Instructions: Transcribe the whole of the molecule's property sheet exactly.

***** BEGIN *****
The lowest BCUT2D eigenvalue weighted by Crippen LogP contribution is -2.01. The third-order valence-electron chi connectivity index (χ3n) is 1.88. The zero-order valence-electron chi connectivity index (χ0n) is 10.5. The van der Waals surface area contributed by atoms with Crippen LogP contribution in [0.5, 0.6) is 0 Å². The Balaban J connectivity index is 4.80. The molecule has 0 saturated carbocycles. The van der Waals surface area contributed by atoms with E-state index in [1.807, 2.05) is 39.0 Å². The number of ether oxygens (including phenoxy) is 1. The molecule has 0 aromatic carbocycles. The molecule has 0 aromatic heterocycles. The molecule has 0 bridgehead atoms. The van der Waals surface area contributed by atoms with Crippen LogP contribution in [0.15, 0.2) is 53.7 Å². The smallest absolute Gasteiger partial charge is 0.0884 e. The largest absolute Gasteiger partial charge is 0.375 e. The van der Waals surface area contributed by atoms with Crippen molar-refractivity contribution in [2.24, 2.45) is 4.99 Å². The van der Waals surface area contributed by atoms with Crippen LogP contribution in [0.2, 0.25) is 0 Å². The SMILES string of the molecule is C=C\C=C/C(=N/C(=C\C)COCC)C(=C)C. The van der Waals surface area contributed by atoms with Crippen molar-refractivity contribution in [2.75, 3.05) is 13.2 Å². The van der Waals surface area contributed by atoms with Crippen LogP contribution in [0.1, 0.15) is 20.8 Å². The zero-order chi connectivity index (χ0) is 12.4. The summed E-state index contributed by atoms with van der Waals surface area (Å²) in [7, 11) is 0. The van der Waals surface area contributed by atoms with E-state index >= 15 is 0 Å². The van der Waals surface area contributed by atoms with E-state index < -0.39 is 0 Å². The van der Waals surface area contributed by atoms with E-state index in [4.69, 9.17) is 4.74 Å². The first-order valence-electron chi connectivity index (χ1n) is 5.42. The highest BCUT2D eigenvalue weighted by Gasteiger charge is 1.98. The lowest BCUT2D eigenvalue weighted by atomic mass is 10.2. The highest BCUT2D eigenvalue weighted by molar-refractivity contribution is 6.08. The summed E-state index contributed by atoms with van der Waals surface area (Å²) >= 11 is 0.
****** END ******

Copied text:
The lowest BCUT2D eigenvalue weighted by Crippen LogP contribution is -2.01. The third-order valence-electron chi connectivity index (χ3n) is 1.88. The zero-order valence-electron chi connectivity index (χ0n) is 10.5. The van der Waals surface area contributed by atoms with Crippen LogP contribution in [0.5, 0.6) is 0 Å². The Balaban J connectivity index is 4.80. The molecule has 0 saturated carbocycles. The van der Waals surface area contributed by atoms with E-state index in [1.807, 2.05) is 39.0 Å². The number of ether oxygens (including phenoxy) is 1. The molecule has 0 aromatic carbocycles. The molecule has 0 aromatic heterocycles. The molecule has 0 bridgehead atoms. The van der Waals surface area contributed by atoms with Crippen LogP contribution in [0.15, 0.2) is 53.7 Å². The smallest absolute Gasteiger partial charge is 0.0884 e. The largest absolute Gasteiger partial charge is 0.375 e. The van der Waals surface area contributed by atoms with Crippen molar-refractivity contribution in [2.24, 2.45) is 4.99 Å². The van der Waals surface area contributed by atoms with Crippen LogP contribution in [0.2, 0.25) is 0 Å². The SMILES string of the molecule is C=C\C=C/C(=N/C(=C\C)COCC)C(=C)C. The van der Waals surface area contributed by atoms with Crippen molar-refractivity contribution in [2.75, 3.05) is 13.2 Å². The van der Waals surface area contributed by atoms with Crippen LogP contribution in [0.1, 0.15) is 20.8 Å². The zero-order chi connectivity index (χ0) is 12.4. The summed E-state index contributed by atoms with van der Waals surface area (Å²) in [7, 11) is 0. The van der Waals surface area contributed by atoms with E-state index >= 15 is 0 Å². The van der Waals surface area contributed by atoms with E-state index < -0.39 is 0 Å². The van der Waals surface area contributed by atoms with E-state index in [4.69, 9.17) is 4.74 Å². The first-order valence-electron chi connectivity index (χ1n) is 5.42. The highest BCUT2D eigenvalue weighted by Gasteiger charge is 1.98. The lowest BCUT2D eigenvalue weighted by atomic mass is 10.2. The highest BCUT2D eigenvalue weighted by molar-refractivity contribution is 6.08. The summed E-state index contributed by atoms with van der Waals surface area (Å²) >= 11 is 0.